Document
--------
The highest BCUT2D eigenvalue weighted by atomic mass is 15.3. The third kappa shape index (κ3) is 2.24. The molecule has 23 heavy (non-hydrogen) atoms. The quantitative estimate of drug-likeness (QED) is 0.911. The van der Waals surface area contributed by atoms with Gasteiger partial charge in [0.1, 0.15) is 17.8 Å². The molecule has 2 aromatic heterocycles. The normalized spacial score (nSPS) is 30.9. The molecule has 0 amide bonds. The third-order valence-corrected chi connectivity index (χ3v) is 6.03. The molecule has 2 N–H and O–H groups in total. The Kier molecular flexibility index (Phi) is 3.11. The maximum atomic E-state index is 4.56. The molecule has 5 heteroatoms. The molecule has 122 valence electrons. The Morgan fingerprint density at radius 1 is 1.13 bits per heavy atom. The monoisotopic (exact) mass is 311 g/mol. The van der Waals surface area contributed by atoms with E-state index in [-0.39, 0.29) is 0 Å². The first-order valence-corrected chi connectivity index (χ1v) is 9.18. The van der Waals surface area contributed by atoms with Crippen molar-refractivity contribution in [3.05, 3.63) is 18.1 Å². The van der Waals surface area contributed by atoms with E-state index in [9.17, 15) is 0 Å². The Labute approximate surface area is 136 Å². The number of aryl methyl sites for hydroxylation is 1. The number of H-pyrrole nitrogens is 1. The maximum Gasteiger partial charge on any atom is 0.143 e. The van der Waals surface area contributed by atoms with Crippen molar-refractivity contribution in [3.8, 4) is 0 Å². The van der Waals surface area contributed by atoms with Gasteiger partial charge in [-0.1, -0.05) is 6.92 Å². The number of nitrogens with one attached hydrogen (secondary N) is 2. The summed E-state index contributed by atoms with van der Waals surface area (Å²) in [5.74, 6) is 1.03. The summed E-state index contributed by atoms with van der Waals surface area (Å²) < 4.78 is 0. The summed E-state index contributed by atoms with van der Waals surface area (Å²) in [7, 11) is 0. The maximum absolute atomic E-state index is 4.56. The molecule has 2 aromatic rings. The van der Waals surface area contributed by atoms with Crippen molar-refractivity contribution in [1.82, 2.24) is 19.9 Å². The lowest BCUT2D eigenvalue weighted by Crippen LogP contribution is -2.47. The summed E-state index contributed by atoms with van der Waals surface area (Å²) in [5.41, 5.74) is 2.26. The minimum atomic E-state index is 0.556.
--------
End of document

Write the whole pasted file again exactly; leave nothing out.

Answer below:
The highest BCUT2D eigenvalue weighted by atomic mass is 15.3. The third kappa shape index (κ3) is 2.24. The molecule has 23 heavy (non-hydrogen) atoms. The quantitative estimate of drug-likeness (QED) is 0.911. The van der Waals surface area contributed by atoms with Gasteiger partial charge in [0.1, 0.15) is 17.8 Å². The molecule has 2 aromatic heterocycles. The normalized spacial score (nSPS) is 30.9. The molecule has 0 amide bonds. The third-order valence-corrected chi connectivity index (χ3v) is 6.03. The molecule has 2 N–H and O–H groups in total. The Kier molecular flexibility index (Phi) is 3.11. The maximum atomic E-state index is 4.56. The molecule has 5 heteroatoms. The molecule has 122 valence electrons. The Morgan fingerprint density at radius 1 is 1.13 bits per heavy atom. The monoisotopic (exact) mass is 311 g/mol. The van der Waals surface area contributed by atoms with E-state index in [-0.39, 0.29) is 0 Å². The first-order valence-corrected chi connectivity index (χ1v) is 9.18. The van der Waals surface area contributed by atoms with Crippen molar-refractivity contribution in [3.05, 3.63) is 18.1 Å². The van der Waals surface area contributed by atoms with E-state index in [9.17, 15) is 0 Å². The Labute approximate surface area is 136 Å². The number of aryl methyl sites for hydroxylation is 1. The number of H-pyrrole nitrogens is 1. The maximum Gasteiger partial charge on any atom is 0.143 e. The van der Waals surface area contributed by atoms with Crippen molar-refractivity contribution in [3.8, 4) is 0 Å². The van der Waals surface area contributed by atoms with Gasteiger partial charge in [-0.1, -0.05) is 6.92 Å². The number of nitrogens with one attached hydrogen (secondary N) is 2. The summed E-state index contributed by atoms with van der Waals surface area (Å²) in [5.74, 6) is 1.03. The summed E-state index contributed by atoms with van der Waals surface area (Å²) < 4.78 is 0. The summed E-state index contributed by atoms with van der Waals surface area (Å²) in [7, 11) is 0. The maximum absolute atomic E-state index is 4.56. The molecule has 2 aromatic rings. The van der Waals surface area contributed by atoms with Crippen molar-refractivity contribution in [1.82, 2.24) is 19.9 Å². The lowest BCUT2D eigenvalue weighted by Crippen LogP contribution is -2.47. The summed E-state index contributed by atoms with van der Waals surface area (Å²) in [5.41, 5.74) is 2.26. The minimum atomic E-state index is 0.556.